Alberto di Jorio
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Alberto di Jorio
|Reference style||His Eminence|
|Spoken style||Your Eminence|
Alberto di Jorio (18 July 1884 – 5 September 1979), was a cardinal of the Catholic Church and for many years along with the layman Bernadino Nogara the powerhouse behind the growing wealth of the Vatican and the Istituto per le Opere di Religione (popularly known as the "Vatican Bank").
From his earliest years di Jorio was destined for a career in the Roman Curia. He entered the most prestigious of Roman seminaries, the Pontifical Roman Seminary, and after becoming a priest in 1908 soon took up a role as an official in the vicariate of Rome. Despite doing some work as a pastor in Rome, di Jorio was always chiefly concerned with his work in the Vatican bureaucracy, and in 1918 he took up a role as president of the Istituto per le Opere di Religione ("Institute of Religious Works").
Under the direction of Pope Pius XI, who was eager to settle the "Roman Question" that had kept the Pope as a "prisoner of the Vatican" since Italian unification in 1870, di Jorio formed a close association with Bernadino Nogara in the 1920s. After the Lateran Treaty settled the "Roman Question" and made the Vatican an independent state, di Jorio was chosen by Nogara to run the Vatican Bank, and aided by laws that allowed Nogara to freely buy shares in any company even if it made products contrary to Catholic Church teaching, the Vatican grew immensely wealthy, buying extensively into such wealthy corporations as General Motors, Standard Oil, General Electric and IBM – as well as Italgas, the major supplier of gas in Italy at the time.
Father di Jorio (later a Monsignor) continued to run the Istituto per le Opere di Religione (and did so until after Vatican II) but he also played many other roles in the Curia during these years, most notably becoming Secretary of the Sacred College of Cardinals in 1947. He was thus secretary of the conclave during the election of Pope John XXIII, who almost immediately elevated di Jorio to Cardinal (by bestowing his scarlet zuchetto immediately after his election as Pope) although he had not been consecrated a bishop. Six weeks after the conclave, di Jorio was elevated to Cardinal-Deacon of S. Pudenziana in the consistory of 15 December 1958. He was later consecrated Titular Archbishop of Castra Nova on 19 April 1962 when Pope John decreed that all cardinals had to be bishops in order to prevent the nepotism that had corrupted the Church for many centuries. In the same ceremony were consecrated Cardinals Joaquín Anselmo María Albareda, O.S.B., Antonio Bacci, Augustin Bea, S.J., Francesco Bracci, Michael Browne, O.P., William Theodore Heard, André Jullien, P.S.S., Arcadio María Larraona, C.M.F., Francesco Morano, Alfredo Ottaviani and Francesco Roberti. He opted for the order of Cardinal-Priests and his deaconry was restored to title on 26 June 1967.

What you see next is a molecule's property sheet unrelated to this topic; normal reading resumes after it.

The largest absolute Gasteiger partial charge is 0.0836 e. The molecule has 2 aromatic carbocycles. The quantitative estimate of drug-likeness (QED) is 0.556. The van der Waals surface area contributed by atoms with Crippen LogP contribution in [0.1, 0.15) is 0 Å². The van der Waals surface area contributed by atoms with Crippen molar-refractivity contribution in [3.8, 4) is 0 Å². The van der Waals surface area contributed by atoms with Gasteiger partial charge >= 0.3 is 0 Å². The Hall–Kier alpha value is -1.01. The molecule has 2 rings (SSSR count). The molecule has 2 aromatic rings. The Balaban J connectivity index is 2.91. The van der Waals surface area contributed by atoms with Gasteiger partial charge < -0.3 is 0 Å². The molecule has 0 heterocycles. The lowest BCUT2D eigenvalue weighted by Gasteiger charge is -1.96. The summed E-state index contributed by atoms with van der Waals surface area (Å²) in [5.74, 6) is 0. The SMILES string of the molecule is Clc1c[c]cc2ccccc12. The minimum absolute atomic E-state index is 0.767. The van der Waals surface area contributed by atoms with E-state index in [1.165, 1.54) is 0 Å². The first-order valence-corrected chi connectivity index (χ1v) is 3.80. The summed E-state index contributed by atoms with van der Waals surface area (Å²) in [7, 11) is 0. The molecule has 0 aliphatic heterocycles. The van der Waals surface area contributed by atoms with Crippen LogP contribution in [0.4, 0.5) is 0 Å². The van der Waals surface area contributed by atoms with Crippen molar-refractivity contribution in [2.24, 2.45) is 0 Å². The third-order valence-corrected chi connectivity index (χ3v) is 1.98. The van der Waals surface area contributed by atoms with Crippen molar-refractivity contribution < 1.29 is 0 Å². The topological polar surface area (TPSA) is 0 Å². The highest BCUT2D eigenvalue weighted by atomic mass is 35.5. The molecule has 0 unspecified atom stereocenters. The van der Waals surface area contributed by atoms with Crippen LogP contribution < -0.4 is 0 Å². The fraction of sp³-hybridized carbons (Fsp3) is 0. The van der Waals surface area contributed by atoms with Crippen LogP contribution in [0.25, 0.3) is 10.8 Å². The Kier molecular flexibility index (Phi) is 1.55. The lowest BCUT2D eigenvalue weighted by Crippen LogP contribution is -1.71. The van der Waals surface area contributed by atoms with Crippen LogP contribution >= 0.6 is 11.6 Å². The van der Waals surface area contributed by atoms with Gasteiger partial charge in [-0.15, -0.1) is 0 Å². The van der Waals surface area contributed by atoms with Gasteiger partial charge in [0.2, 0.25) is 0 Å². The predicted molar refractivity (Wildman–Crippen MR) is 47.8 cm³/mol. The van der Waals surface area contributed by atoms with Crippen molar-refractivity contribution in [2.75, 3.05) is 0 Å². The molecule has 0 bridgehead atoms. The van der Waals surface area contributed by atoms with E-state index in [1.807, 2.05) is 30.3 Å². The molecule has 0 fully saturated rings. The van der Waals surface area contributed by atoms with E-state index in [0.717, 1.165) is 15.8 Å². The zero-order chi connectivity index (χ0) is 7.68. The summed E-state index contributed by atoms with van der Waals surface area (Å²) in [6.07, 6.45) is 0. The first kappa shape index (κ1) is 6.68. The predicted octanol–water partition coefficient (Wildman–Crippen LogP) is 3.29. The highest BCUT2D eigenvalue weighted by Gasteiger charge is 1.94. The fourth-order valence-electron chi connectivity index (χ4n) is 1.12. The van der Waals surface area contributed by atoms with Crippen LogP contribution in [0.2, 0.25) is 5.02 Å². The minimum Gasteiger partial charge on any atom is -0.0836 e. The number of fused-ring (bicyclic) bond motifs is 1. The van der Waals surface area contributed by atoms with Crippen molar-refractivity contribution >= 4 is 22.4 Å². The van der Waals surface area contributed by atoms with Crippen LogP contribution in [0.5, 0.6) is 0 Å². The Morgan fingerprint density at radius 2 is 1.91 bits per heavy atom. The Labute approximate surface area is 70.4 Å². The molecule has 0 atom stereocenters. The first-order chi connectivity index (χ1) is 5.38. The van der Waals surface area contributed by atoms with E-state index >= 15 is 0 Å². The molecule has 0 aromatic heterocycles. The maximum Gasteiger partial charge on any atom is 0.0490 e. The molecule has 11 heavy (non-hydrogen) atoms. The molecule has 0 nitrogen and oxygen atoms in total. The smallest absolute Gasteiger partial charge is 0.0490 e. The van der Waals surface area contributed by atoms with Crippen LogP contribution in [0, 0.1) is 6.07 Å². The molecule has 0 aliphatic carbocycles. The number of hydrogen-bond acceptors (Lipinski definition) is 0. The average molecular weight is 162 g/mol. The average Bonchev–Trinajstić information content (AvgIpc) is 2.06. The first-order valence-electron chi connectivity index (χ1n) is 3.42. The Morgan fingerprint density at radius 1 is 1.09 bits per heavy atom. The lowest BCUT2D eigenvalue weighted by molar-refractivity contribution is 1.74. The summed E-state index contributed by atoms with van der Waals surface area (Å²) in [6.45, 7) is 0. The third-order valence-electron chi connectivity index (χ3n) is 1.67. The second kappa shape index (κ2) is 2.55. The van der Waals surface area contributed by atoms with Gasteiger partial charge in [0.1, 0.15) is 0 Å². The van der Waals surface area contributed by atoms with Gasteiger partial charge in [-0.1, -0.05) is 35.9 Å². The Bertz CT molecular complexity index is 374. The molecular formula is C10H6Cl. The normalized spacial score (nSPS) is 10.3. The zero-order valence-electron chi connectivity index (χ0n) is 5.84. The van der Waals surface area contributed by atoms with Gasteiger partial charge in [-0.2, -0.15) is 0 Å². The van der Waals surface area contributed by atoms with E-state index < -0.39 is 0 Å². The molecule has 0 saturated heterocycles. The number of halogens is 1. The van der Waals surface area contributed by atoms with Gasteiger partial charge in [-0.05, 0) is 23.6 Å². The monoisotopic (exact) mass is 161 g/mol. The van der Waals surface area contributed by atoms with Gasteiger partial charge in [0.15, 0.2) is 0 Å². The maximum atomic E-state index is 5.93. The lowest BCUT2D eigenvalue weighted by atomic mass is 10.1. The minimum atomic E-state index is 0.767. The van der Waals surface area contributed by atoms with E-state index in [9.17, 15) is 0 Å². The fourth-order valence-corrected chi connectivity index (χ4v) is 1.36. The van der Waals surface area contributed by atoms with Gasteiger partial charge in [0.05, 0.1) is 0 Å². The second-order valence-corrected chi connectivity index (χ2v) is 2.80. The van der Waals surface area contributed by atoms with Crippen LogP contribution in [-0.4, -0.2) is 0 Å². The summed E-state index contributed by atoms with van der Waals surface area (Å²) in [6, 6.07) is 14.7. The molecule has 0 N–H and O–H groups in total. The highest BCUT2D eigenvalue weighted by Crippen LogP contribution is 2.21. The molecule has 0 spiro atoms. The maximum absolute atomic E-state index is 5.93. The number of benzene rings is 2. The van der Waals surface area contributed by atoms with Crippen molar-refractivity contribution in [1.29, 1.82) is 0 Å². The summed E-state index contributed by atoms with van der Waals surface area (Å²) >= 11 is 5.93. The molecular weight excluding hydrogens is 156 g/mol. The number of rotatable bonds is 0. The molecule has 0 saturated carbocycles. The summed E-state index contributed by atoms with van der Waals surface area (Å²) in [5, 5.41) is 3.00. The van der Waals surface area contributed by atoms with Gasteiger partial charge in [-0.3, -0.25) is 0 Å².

Cardinal di Jorio participated in the Second Vatican Council and in the conclave of 1963 that elected Pope Paul VI. Although already seventy-nine at the time, he continued as effective head of the Vatican Bank until 1968, when the job was handed to the controversial Archbishop Paul Marcinkus and the Bank became subjected to severe mismanagement of its resources.
Because he was already eighty-six when Ingravescentem aetatem decreed that cardinals over eighty could no longer vote for the election of a Pope, Alberto di Jorio was excluded from participation in any future conclave. After the death of José da Costa Nunes on 29 November 1976, Alberto di Jorio became the oldest member of the College of Cardinals until his own death in 1979. He was well regarded enough in old age for Pope Paul VI to preach a special homily for him on the seventieth anniversary of his priestly ordination.
- Yallop, David; In God's Name: An Investigation into the Murder of Pope John Paul I; published 1984 by Poetic Product Limited; pp. 146–161.
José da Costa Nunes
|Oldest Living Cardinal
29 November 1976 – 5 September 1979